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From The Westminister Review.


In the year 1875 there was delivered, at the library of the India Office in London, a collection of books in seven large boxes, carefully packed in lead, with padding of dry rushes and grass. The books are the Buddhist Tripitaka, in Chinese characters, with Japanese notations, issued in Japan, with an imperial preface, in the years 1681-1683 A.D. The entire series of two thousand volumes is contained in one hundred and three cases or covers. When placed in the library, they required eleven shelves of ten feet in length. This was the magnificent gift of the Japanese government to England, made on the suggestion of the ambassador who had recently visited Europe. He had doubtless been struck by the anomaly between the intense desire of the English to convert the heathen, and their profound ignorance of all religions except their own, and especially of the one which most closely resembles it, the state religion of his own country, Buddhism. Mr. Beal and Dr. Rost requested him to solicit the gift. No more appropriate gift could have been sent; and the secretary of state directed the Rev. Samuel Beal, professor of Chinese in the University of London, to prepare a "compendious report of the Buddhist Tripitaka." The result of his labors is the catalogue raisonné now before us. Professor Beal is well known as one of the first Buddhist scholars in Europe, and he had already reported upon the Chinese books in the library of the India Office.

The importance of the Chinese copy of the Buddhist canonical scriptures lies in the fact that it was commenced in the first century A.D. The translation was made from the Sanskrit, or from some Indian vernacular, by early Buddhist missionaries from India to China.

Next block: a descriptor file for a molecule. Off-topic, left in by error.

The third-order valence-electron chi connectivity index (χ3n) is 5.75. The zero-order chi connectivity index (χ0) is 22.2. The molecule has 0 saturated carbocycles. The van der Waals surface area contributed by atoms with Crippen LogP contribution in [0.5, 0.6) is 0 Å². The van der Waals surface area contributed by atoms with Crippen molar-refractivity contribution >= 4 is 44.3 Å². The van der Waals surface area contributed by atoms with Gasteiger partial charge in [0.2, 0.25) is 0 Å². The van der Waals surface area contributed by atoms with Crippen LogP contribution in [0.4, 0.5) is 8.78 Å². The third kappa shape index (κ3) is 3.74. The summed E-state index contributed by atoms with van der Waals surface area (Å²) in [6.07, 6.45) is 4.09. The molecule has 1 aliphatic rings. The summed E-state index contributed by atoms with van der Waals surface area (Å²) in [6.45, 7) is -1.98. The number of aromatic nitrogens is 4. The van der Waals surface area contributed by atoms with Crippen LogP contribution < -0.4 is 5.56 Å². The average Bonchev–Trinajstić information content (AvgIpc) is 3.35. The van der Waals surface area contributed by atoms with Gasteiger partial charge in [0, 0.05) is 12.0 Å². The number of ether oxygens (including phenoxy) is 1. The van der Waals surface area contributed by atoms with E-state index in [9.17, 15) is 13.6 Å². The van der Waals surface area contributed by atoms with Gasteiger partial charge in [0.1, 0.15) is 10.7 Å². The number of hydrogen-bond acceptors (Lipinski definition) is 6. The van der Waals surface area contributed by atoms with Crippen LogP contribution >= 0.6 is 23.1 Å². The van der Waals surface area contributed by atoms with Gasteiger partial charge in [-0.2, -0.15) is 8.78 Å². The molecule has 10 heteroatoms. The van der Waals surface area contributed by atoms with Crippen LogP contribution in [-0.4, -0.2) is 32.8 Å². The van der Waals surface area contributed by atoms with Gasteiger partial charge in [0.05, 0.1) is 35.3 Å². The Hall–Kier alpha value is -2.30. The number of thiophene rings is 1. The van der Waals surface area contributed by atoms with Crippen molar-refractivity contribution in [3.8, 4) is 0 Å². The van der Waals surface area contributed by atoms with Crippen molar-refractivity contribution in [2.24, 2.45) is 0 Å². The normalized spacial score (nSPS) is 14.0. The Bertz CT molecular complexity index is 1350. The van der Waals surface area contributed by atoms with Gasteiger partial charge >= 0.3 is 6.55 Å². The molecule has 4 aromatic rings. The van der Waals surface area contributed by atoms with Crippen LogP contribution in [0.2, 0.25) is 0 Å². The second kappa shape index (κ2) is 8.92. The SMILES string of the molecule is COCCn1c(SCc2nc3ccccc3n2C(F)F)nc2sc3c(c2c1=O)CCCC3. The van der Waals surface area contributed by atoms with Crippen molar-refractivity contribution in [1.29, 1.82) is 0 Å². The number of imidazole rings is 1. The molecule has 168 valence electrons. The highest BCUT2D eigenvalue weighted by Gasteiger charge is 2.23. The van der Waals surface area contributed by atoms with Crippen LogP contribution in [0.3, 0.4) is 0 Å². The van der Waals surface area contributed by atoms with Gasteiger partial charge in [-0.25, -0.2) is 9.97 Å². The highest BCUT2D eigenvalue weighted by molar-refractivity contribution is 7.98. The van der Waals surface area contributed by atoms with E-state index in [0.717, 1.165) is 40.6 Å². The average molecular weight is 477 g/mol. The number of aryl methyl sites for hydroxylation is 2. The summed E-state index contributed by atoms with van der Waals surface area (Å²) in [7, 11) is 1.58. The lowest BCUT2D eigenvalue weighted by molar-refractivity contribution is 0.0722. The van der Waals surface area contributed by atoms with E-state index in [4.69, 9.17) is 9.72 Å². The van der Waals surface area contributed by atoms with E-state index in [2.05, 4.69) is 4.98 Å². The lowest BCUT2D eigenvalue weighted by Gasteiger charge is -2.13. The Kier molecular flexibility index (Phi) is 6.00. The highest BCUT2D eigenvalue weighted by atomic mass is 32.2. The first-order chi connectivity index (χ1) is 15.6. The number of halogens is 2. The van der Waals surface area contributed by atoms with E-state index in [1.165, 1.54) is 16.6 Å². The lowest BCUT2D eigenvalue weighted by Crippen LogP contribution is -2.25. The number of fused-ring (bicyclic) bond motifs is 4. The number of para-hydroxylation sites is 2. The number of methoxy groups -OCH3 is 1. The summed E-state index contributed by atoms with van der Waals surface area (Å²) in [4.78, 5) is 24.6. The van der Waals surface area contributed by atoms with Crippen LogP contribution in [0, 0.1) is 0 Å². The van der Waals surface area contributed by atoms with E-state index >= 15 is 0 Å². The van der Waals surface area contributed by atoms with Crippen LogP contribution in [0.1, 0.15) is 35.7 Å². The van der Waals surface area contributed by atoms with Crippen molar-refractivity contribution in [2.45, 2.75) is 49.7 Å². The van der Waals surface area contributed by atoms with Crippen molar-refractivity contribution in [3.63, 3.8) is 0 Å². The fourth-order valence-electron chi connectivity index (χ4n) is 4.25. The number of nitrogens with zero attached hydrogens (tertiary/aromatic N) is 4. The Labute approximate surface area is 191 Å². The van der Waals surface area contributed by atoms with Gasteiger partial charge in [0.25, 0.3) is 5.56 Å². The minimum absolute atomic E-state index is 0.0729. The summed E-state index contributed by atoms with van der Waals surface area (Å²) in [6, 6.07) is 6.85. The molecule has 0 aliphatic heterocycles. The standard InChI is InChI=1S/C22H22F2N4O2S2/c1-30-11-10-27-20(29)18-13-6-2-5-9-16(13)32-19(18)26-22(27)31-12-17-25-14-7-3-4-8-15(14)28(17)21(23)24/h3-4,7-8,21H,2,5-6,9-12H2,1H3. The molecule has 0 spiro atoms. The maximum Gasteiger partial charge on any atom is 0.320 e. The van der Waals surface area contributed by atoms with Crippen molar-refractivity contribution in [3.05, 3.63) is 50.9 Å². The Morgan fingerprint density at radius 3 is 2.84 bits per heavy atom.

Like Socrates and other great religious teachers, Buddha taught only by word of mouth. Immediately after his death his disciples assembled in conclave to recall and commit to memory the words of the master. These "words" were, like the Vedas, handed down from disciple to disciple, until they were finally committed to writing.[2] They were divided into three parts, or baskets, Tri-pitaka: (1.) Doctrinal and practical discourses; (2.) Ecclesiastical discipline for the religious orders; (3.) Metaphysics and philosophy. So long as the words of Buddha were handed down by oral tradition, there was danger of heresies and false teaching; therefore, about the year 246 B.C., King Asoka, who stood to Buddhism in a relation similar to that of the emperor Constantine to Christianity, summoned a council to fix the canon. This council was to India what the Council of Nice became to Europe. The assembled fathers, who numbered a thousand, received the excellent advice from the king, that they should seek only for the words of the master himself, for "that which is spoken by the blessed Buddha, and that alone, is well spoken." The canon drawn up by this council is the one accepted by the southern Buddhists of Ceylon, Siam, and Burmah. None of the Pitakas can be traced back with certainty to an earlier date, although they contain matter which is much older. The northern canon, which is somewhat larger than the southern, was fixed at a council held in Kashmeer about the commencement of the Christian era. The Chinese is translated from this northern canon; and many of the monasteries in China contain complete copies of the scriptures in the vernacular, and also of the Sanskrit originals from which the Chinese version was made. Great impetus to the work of translation was given by the influx of Buddhist missionaries on the conversion of the Chinese monarch in the middle of

  1. 1. The Buddhist Tripitaka as it is known in China and Japan. A Catalogue and Compendious Report. By Samuel Beal. Printed for the India Office. 1876.
    2. A Letter to Dr. R. Rost, Librarian, India Office, London. By Samuel Beal. Printed for the India Office. 1874.
    3. A Catena of Buddhist Scriptures from the Chinese. By S. Beal. Trübner. 1871.
    4. The Romantic History of Buddha from the Chinese-Sanskrit. By S. Beal. Trübner. 1875.
  2. Vassilief thinks that writing was not known in India until long after Buddha's death. "Der Buddhismus," 1860.